1,000 x 0.35 = 350 lb of dry matter.

Cost/Nutrient Method

This is a simple, convenient method of calculating cost per unit of protein, energy, fiber, or any other component of a feed. Most feeds are purchased to supply protein or energy, so cost per pound of crude protein and cost per megacalorie (Mcal) of NEL are generally useful. See table 1 for examples of various feeds and the cost per nutrient.

To calculate cost per pound of each nutrient, two items are necessary: cost, and nutrient content. Since cost is normally expressed as dollars per ton, it is simpler to work on a ton basis. If you know the cost for a ton of feed, the cost per pound of any nutrient can be estimated by determining the number of pounds of the nutrient in a ton of feed, thus

(% of component on dry-matter basis/100)
x [(% dry matter /100) x 2,000 lb/ton]
= lb of component/ton on as-fed basis.

Using shelled corn as an example (from table 1), pounds of crude protein in a ton can be calculated from protein content (9% on dry matter basis) and dry matter (89%):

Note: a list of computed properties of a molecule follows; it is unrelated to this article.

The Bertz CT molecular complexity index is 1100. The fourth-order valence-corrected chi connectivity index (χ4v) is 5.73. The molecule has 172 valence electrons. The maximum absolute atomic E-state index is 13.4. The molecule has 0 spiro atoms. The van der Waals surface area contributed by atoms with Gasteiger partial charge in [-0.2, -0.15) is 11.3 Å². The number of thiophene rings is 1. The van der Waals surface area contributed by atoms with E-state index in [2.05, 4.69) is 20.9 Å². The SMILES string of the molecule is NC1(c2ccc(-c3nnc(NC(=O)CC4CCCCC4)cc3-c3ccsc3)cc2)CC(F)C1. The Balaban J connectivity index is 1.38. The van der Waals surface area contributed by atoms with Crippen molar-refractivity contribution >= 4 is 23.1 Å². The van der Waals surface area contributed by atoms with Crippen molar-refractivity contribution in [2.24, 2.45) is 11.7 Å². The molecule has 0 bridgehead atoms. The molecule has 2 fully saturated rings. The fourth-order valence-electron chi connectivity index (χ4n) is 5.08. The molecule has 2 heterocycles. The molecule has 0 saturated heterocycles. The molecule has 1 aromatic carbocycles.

(9.0 /100) x [(89 /100) x 2,000] = 160.2 lb CP/ton of as-fed corn.

Thus, a ton of corn contains 160.2 lb of crude protein. If corn costs $150/ton, then cost per pound of protein is

$150/ton /160.2 lb/ton CP as-fed = $0.936/lb CP as-fed.

The following is the calculation to determine cost per Mcal NEL for corn, assuming corn contains 0.90 Mcal/lb dry matter and 89% dry matter:

Mcal/lb dry matter x [(% dry matter /100) x 2,000 lb/ton] = Mcal/ton as-fed
0.90 x [(89 /100) x 2,000 lb/ton] = 1,602 Mcal/ton of as-fed corn
$150/ton /1,602 Mcal/ton = $0.0936/Mcal